Mohammed El-Kurd, featured in this 2012 film, is a Palestinian teenager growing up in the Palestinian neighborhood of Sheikh Jarrah in East Jerusalem. In the 1990s, his father, Nabil, built an extension to the family’s home for his growing family, but the Israeli courts subsequently deemed it illegal, because it was built without a building permit. This is a very common situation in East Jerusalem, because building permits are almost impossible for Palestinians to obtain.
In 2007, the court further ruled that the El-Kurd family could not use the rooms as they were not the legal owners of the land, and they ordered the rooms sealed and took possession of the keys. Nabil asked the courts to demolish the extension, but instead, in 2009, the court gave the home to a group of Jewish settlers claiming to hold original deeds to the land on which it was built, and Mohammed's family was forcibly and violently removed from the extension, although their original home was on the other side of the extension room’s wall. At the time of filming, Mohammed, a seventh grader, and his family live in the original portion of the house and must share their extended home with the settlers.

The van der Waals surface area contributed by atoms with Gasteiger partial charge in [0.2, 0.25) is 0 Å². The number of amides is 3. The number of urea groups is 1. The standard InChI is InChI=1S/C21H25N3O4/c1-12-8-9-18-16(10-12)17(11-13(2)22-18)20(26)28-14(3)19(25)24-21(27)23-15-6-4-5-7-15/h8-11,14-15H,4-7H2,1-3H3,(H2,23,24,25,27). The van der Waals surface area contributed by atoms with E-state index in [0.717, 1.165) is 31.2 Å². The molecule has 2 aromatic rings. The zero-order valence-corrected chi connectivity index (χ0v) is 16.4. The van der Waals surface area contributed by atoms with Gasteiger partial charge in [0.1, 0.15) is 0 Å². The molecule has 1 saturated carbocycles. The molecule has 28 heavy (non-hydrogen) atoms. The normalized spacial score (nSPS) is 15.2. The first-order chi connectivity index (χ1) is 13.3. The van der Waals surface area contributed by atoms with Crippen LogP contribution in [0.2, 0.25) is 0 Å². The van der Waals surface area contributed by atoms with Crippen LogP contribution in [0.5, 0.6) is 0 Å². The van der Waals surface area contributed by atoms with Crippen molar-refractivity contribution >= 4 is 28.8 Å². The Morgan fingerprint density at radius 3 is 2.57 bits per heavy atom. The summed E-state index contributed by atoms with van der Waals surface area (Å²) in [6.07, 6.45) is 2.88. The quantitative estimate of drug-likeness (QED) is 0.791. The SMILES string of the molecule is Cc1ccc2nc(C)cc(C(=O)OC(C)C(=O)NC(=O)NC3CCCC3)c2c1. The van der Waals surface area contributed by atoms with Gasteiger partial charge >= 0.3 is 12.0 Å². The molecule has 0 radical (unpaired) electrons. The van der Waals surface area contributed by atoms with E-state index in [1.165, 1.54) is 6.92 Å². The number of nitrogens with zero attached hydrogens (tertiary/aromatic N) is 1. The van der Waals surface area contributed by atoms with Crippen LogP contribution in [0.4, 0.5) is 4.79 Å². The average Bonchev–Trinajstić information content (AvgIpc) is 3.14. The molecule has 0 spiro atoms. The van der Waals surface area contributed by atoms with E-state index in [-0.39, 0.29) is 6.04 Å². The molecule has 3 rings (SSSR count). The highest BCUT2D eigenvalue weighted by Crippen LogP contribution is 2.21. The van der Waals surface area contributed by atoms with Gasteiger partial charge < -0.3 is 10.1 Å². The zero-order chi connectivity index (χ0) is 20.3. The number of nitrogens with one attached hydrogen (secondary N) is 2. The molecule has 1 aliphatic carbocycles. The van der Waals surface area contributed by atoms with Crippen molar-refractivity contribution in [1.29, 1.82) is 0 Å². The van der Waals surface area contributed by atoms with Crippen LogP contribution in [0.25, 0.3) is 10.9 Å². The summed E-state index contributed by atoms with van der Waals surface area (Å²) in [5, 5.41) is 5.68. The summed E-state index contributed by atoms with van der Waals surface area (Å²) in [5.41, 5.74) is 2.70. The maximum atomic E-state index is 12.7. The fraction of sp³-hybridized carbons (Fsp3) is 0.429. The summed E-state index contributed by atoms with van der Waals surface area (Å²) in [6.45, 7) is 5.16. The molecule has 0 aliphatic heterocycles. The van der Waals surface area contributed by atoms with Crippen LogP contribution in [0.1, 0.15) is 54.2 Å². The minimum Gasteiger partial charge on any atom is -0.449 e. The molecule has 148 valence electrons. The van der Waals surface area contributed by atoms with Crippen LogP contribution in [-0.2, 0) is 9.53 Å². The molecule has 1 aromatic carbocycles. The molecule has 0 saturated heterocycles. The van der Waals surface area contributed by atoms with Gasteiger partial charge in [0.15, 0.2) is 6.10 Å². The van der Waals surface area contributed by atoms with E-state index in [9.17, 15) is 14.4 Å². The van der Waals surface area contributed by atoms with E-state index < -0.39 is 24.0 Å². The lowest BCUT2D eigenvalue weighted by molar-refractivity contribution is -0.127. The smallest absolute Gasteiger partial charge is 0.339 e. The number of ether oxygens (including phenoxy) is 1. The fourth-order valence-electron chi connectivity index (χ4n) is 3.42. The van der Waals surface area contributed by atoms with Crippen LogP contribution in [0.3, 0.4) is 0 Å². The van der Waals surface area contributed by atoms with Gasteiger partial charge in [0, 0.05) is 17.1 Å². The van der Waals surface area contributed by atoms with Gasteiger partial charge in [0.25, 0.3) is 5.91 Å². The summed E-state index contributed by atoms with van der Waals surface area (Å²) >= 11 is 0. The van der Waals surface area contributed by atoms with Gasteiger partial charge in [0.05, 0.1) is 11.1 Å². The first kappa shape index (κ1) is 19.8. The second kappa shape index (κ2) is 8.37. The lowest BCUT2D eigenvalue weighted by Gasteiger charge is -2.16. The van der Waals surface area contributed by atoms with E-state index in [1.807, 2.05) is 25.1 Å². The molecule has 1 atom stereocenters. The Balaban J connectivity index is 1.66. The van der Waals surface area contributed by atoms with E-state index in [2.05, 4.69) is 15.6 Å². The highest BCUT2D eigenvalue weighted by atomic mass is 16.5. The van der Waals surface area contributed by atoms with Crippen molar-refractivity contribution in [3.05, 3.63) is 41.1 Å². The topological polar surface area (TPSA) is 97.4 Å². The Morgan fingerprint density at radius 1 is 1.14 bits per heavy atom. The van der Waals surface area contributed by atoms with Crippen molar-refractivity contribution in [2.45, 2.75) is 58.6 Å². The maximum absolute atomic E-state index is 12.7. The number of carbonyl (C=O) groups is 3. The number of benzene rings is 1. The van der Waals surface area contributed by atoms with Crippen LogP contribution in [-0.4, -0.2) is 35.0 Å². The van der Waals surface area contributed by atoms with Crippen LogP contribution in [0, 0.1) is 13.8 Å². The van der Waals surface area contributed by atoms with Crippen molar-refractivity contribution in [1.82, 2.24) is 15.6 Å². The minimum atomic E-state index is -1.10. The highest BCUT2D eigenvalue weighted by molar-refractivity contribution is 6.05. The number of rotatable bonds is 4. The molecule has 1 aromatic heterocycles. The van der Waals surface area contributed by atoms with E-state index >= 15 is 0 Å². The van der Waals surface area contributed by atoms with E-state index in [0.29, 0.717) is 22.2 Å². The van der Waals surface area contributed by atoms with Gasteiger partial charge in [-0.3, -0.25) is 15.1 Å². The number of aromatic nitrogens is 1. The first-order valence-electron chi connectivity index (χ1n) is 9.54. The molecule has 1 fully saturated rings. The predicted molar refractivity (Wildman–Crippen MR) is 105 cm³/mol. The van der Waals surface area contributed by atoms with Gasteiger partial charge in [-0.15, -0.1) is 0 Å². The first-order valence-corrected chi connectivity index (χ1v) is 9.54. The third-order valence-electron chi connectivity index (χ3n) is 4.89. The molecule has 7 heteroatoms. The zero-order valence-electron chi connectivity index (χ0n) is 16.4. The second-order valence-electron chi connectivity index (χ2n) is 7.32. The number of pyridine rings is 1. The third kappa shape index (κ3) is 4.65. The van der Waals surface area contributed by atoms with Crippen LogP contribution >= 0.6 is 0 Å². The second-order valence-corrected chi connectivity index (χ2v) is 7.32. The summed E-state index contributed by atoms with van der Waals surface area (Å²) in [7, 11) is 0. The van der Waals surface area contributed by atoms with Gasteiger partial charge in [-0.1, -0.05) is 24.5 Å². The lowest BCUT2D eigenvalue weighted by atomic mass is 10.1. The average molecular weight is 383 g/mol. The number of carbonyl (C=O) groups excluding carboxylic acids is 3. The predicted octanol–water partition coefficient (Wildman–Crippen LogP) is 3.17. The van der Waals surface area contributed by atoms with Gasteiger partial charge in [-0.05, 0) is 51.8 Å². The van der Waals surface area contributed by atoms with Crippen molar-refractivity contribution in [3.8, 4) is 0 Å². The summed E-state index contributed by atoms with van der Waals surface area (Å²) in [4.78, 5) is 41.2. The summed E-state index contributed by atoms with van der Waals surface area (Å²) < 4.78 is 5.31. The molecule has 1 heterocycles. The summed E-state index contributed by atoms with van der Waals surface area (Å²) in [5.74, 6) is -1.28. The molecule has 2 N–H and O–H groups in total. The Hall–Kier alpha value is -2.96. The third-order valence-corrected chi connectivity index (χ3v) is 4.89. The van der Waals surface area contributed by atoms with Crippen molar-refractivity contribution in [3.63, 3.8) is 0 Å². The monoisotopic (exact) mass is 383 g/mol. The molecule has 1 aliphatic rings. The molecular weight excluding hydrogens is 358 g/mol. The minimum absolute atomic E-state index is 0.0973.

This film is part of the film series Home Front: Portraits from Sheikh Jarrah, produced by Just Vision in 2012. The series of four eight-minute documentaries chronicles the human impact of forcible expulsions of Palestinians from their homes in East Jerusalem and nonviolent efforts to prevent it.
View the other short films in the series here.